(Reuters) - An advisory committee to the U.S. Food and Drug Administration recommended approval on Thursday of GlaxoSmithKline Plc’s drug mepolizumab for severe asthma in patients aged 18 and older.
The panel voted 10 to 4 against approving it in children aged 12 to 17.
The FDA is not obliged to follow the advice of its advisory panels but typically does so. If approved, the drug would be marketed under the trade name Nucala and be the first new biologic treatment for severe asthma in more than a decade.
Asthma affects more than 22 million people in the United States. Severe asthma accounts for 5 to 10 percent of that population, according to GSK.
Mepolizumab is a monoclonal antibody that binds to a receptor known as interleukin-5 which promotes the growth of eosinophils. These are certain type of white blood cell that can accumulate in the lungs of patients with asthma.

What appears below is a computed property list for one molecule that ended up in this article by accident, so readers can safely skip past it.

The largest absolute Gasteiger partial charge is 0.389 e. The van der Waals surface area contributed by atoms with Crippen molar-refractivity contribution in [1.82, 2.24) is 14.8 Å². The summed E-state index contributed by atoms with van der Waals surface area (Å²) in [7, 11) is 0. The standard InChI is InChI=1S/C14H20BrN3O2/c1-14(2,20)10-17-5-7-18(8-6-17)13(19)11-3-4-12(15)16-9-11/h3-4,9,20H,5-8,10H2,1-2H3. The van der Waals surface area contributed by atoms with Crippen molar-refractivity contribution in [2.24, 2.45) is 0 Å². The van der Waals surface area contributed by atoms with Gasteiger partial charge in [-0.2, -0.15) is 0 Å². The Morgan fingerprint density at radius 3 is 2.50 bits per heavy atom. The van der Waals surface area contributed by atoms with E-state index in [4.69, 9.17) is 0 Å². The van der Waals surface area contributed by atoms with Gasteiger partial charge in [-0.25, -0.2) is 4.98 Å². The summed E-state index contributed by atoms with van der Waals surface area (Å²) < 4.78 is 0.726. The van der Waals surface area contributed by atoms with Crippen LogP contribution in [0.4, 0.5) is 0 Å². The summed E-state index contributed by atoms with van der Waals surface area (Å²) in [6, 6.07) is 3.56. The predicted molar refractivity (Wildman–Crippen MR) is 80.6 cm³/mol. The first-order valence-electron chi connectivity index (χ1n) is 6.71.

The extent of these accumulations correlate with the frequency and severity of asthma exacerbations. There are currently no products designed to treat patients based on predefined eosinophil levels.
The drug is designed to be given once every four weeks by injection. GSK is testing it in other conditions, including chronic obstructive pulmonary disease, a respiratory disorder often associated with smoking.
Reporting by Toni Clarke in Washington; Editing by Eric Beech and Cynthia Osterman